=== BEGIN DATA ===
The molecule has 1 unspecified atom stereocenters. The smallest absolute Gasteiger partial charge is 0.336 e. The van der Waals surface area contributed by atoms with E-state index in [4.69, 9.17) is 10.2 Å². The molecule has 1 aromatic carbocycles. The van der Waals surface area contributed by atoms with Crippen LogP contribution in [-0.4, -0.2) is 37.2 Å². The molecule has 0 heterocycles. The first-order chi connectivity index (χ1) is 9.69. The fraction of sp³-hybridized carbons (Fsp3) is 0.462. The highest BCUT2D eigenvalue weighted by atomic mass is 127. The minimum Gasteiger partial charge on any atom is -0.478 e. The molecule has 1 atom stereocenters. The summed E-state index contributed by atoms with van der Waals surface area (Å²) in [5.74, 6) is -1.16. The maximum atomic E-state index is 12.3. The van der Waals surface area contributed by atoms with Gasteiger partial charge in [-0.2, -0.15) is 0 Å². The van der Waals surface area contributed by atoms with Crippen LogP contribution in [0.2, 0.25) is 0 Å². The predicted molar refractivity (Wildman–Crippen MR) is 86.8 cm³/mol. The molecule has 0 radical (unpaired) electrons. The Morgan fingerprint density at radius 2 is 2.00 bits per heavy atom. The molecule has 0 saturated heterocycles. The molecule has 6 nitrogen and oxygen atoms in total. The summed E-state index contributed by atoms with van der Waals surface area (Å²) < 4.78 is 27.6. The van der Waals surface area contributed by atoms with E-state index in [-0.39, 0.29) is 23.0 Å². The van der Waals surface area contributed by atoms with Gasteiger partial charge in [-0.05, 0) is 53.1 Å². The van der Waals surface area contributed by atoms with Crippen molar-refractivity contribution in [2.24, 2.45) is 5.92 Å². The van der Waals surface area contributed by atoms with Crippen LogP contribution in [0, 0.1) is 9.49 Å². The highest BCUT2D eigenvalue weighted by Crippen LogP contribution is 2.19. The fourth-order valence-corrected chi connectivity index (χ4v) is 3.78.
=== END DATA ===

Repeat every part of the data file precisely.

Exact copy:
The molecule has 1 unspecified atom stereocenters. The smallest absolute Gasteiger partial charge is 0.336 e. The van der Waals surface area contributed by atoms with E-state index in [4.69, 9.17) is 10.2 Å². The molecule has 1 aromatic carbocycles. The van der Waals surface area contributed by atoms with Crippen LogP contribution in [-0.4, -0.2) is 37.2 Å². The molecule has 0 heterocycles. The first-order chi connectivity index (χ1) is 9.69. The fraction of sp³-hybridized carbons (Fsp3) is 0.462. The highest BCUT2D eigenvalue weighted by atomic mass is 127. The minimum Gasteiger partial charge on any atom is -0.478 e. The molecule has 1 atom stereocenters. The summed E-state index contributed by atoms with van der Waals surface area (Å²) in [5.74, 6) is -1.16. The maximum atomic E-state index is 12.3. The van der Waals surface area contributed by atoms with Gasteiger partial charge in [-0.2, -0.15) is 0 Å². The van der Waals surface area contributed by atoms with Crippen LogP contribution in [0.2, 0.25) is 0 Å². The predicted molar refractivity (Wildman–Crippen MR) is 86.8 cm³/mol. The molecule has 0 radical (unpaired) electrons. The Morgan fingerprint density at radius 2 is 2.00 bits per heavy atom. The molecule has 0 saturated heterocycles. The molecule has 6 nitrogen and oxygen atoms in total. The summed E-state index contributed by atoms with van der Waals surface area (Å²) < 4.78 is 27.6. The van der Waals surface area contributed by atoms with E-state index in [-0.39, 0.29) is 23.0 Å². The van der Waals surface area contributed by atoms with Gasteiger partial charge in [-0.05, 0) is 53.1 Å². The van der Waals surface area contributed by atoms with Crippen molar-refractivity contribution in [2.24, 2.45) is 5.92 Å². The van der Waals surface area contributed by atoms with Crippen LogP contribution in [0, 0.1) is 9.49 Å². The highest BCUT2D eigenvalue weighted by Crippen LogP contribution is 2.19. The fourth-order valence-corrected chi connectivity index (χ4v) is 3.78.